That make six games this season that the Johnnies have lost after leading at the half.


    In Pittsburgh, Bobby Gonzalez switched things up by bringing leading scorer Jeremy Hazell off the bench but the Pirates lost by 25 points to the Panthers. Hazell managed just 2 points on 1-for-7 shooting.

    As if that weren’t enough, the AP reported that the Pirates had to hike several blocks in knee-deep snow drifts to their hotel after their bus was halted in the snow.

    “I guess when it rains, it pours,” Gonzalez said. “Or, like they say, when it snows, it snows.”

    At least two of these programs could be ripe for coaching changes after the season, when Rutgers AD Tim Pernetti and St. John’s president Father Donald J. Harrington will have some hard choices to make.

    Do they pull the plug and absorb the financial losses associated with buying out a head coach? Can they even afford to do so?

    If they elect to do so, who comes in next?

    There’s a lot of talk about recycling former Division I head coaches for these jobs, and we’ve all heard the same names over and over.

    Fans have gotten creative, mentioning everyone from Bob Knight to Lawrence Frank to Bob Hurley as possibilities. Frank and Hurley both told me directly they weren’t interested in coaching at the college level. It’s NBA or bust for Frank, and St. Anthony or bust for the legendary Hurley.

    If, and when, Rutgers and St. John’s, along with Fordham, FDU and others, elect to make changes, they should consider bringing in some fresh young blood.

    Mike Rice, 40, has done a great job at Robert Morris and could be a natural candidate for a couple locations, as Tim Sullivan of the New York Post pointed out last week.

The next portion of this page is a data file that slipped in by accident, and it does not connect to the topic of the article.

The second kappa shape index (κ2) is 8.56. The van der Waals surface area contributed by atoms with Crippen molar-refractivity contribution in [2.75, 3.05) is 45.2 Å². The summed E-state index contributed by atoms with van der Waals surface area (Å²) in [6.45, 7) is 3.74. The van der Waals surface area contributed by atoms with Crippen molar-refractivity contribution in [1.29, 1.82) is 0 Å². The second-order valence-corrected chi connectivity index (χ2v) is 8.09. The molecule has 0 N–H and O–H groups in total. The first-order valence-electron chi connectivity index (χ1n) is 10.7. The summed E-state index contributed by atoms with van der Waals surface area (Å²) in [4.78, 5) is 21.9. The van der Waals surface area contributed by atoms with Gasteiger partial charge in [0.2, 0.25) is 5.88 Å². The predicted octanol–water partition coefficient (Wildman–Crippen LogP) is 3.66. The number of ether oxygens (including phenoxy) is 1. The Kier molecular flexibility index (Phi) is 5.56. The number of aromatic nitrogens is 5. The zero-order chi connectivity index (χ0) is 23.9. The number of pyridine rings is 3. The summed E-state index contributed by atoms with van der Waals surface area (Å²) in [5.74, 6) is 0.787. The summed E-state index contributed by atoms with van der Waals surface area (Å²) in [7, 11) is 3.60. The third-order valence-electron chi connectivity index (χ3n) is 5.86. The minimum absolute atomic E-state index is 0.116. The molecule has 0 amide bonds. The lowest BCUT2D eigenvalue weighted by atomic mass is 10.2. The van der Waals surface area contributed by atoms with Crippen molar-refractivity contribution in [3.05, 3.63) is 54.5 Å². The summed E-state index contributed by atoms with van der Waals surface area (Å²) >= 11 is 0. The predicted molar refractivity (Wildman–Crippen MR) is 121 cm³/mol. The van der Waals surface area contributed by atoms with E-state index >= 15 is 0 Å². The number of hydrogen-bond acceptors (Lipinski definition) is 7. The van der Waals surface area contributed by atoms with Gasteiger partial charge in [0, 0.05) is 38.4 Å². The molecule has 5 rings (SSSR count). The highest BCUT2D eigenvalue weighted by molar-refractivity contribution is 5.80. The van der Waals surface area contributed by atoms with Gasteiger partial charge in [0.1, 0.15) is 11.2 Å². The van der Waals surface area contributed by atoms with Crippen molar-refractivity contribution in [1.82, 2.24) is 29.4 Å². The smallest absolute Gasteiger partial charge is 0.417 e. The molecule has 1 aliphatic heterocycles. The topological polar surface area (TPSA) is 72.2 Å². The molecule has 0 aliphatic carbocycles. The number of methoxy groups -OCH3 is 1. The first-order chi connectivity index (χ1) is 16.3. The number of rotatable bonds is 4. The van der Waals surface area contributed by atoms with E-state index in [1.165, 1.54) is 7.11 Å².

And what about Kevin Willard? The Iona coach has done a tremendous job with the Gaels, who are 17-7 with a roster full of guys from New York and New Jersey.

    But somebody, if not Fordham itself, should give Fordham interim head coach Jared Grasso a shot.

    Despite the Ram’s struggles this year with a young outfit, nobody works harder in this area on recruiting than Grasso, the youngest D-1 head coach in America. Ask Bob Hurley who the hardest working assistant coach he has dealt with in the past few years was..and he won’t hesitate to mention Grasso.

    St. Patrick coach Kevin Boyle and St. Benedict’s coach Dan Hurley are also two young guys who deserve a shot at an NEC or MAAC school. With all that they’ve accomplished, why not give them a shot?

    Nobody is saying all of these local programs can or will be turned around overnight.

    But how much longer can New York go on being virtually irrelevant in the world of basketball?

    (Photo courtesy Daily News)

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    Adam Zagoria is a Basketball Insider who covers basketball at all levels. A contributor to The New York Times and SportsNet New York (SNY), he is also the author of two books and is an award-winning journalist and filmmaker. His articles have appeared in ESPN The Magazine, SLAM, Sheridan Hoops, Basketball Times and in newspapers nationwide. He also won an Emmy award for his work on the SNY mini-documentary on Syracuse guard Tyus Battle. A veteran Ultimate Frisbee player, he has competed in numerous National and World Championships and, perhaps more importantly, his teams won the Westchester Summer League (WSL) championships in 2011 and 2013. He lives in Manhattan with his wife and children.